by Ron Kurtus (revised 11 June 2019)
When an external force is applied on an object, it will resist a change in velocity or acceleration. This resistance is called an inertial force. Since it is not an applied or external force, it is also called a fictitious force.
The concept is based on Newton's Laws of Motion, including the Law of Inertia and the Action-Reaction Law.
Inertial force can be examined both when you apply a force on an object and when a force is applied on you.
Questions you may have include:
- How does inertial force relate to Newton's Laws?
- What happens when you apply a force?
- What happens when a force is applied on you?
This lesson will answer those questions. Useful tool: Units Conversion
Relates to Newton's Laws
Inertia is a property of matter. According to Newton's Law of Inertia, an object at rest tends to stay at rest unless acted upon by a force. Likewise, an object in motion tends to remain at that velocity unless acted upon by some force.
The concept of an inertial force comes from Newton's Laws of Motion, which can be stated as:
I. Every object in a state of uniform motion—including being stationary—tends to remain in that state of motion unless an external force is applied to it (Law of Inertia).
II. The relationship between an object's mass m, its acceleration a, and the applied or external force F is: F = ma.
III. If a force is applied to an object, there is an apparent equal and opposite reaction or resistance (Action-Reaction Law).
That equal and opposite reaction is called the inertial force. It is a factious or pseudo force equal to −F = ma.
What that means is that there is no such thing as a unidirectional force or a force that acts on only one object. There must always be two objects involved, acting on each other. One object acts on the other, while the second resists the action of the first.
(See Motion and the Law of Inertia for more information.)
When you apply force
When you apply a force on a freely moving object in order to accelerate, decelerate, or change its direction, an equal inertial force acts on the object in an opposite direction of your applied force.
You can experience or feel that inertial force. If there were no inertial force, the object would just move when you pushed on it.
For example, when you push on an object, you can feel its resistance to the change in speed or direction.
Likewise, if you swing a ball around on a rope, you will feel the centrifugal force pulling the ball outward. That centrifugal force is an inertial force, where the ball seeks to follow a straight line.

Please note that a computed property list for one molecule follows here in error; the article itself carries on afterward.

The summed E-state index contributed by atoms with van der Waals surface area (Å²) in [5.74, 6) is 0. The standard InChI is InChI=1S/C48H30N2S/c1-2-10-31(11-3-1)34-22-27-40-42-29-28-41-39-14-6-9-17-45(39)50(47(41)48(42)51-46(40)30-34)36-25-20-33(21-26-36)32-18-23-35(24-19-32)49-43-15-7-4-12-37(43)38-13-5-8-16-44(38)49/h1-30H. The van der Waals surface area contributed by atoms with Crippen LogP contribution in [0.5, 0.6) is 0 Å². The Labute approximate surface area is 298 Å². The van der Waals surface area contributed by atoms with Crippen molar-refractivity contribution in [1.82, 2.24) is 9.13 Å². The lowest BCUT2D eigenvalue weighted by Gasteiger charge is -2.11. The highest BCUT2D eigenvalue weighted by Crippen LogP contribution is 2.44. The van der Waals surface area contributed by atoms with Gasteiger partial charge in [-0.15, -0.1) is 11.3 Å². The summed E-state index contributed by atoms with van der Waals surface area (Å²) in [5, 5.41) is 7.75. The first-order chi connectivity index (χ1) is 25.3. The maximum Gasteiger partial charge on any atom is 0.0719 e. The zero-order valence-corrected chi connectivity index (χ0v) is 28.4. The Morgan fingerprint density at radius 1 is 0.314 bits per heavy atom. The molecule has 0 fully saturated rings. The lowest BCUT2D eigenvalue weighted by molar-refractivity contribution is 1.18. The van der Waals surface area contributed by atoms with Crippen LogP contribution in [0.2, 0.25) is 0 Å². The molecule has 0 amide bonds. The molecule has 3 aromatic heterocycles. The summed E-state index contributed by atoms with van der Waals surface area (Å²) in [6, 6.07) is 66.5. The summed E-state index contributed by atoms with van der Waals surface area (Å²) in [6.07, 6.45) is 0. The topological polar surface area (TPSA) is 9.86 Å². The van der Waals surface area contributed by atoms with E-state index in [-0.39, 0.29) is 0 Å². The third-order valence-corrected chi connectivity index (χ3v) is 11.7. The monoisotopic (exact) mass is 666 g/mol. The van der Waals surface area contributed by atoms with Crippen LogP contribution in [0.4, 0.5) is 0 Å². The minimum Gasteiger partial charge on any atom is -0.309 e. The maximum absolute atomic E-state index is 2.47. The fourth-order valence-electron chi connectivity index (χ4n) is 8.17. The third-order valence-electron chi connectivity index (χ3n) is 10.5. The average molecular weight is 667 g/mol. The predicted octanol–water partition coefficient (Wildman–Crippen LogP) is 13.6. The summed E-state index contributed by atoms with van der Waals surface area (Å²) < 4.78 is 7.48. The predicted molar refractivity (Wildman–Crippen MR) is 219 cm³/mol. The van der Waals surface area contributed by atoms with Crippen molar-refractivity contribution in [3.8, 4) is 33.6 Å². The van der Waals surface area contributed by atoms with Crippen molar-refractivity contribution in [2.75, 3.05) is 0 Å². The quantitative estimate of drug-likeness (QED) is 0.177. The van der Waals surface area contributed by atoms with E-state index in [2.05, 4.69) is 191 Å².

When force applied on you
When an applied force acts on you, you can feel the inertial force opposing the applied force. However, it is not as obvious as when a force is applied on you.
When you are given a shove, you feel your resistance to being moved.
When the applied force of gravity pulls you toward the ground, you can feel the opposing inertial force from your weight on the ground.
Likewise, when you are riding on a fast moving merry-go-round, you can feel the outward pull of the inertial centrifugal force on you.
Note that some sources call these forces fictitious, virtual, or pseudo forces, because there is no apparent force pushing on you. However, inertial forces do not need physical contact to oppose applied forces.
An inertial force resists a change in velocity of an object and equal to and in the opposite direction of an applied force, as well as a resistive force.
The concept is based on Newton's Laws of Motion. Inertial force can be examined both when you apply a force on an object and when a force is applied on you.
Be active and overcome inertia
Resources and references
Force of Inertia - Encyclopedia of Diderot & d'Alembert
Inertia - Wikipedia
Fictitious force - Wikipedia
Forces In Nature by Liz Sonneborn Rosen; Publishing Group (2004) $25.25 - Understanding gravitational, electrical and magnetic force
The Science of Forces by Steve Parker; Heinemann (2005) $29.29 - Projects with experiments with forces and machines
Glencoe Science: Motion, Forces, and Energy, by McGraw-Hill; Glencoe/McGraw-Hill (2001) $19.32 - Student edition (Hardcover)
Questions and comments
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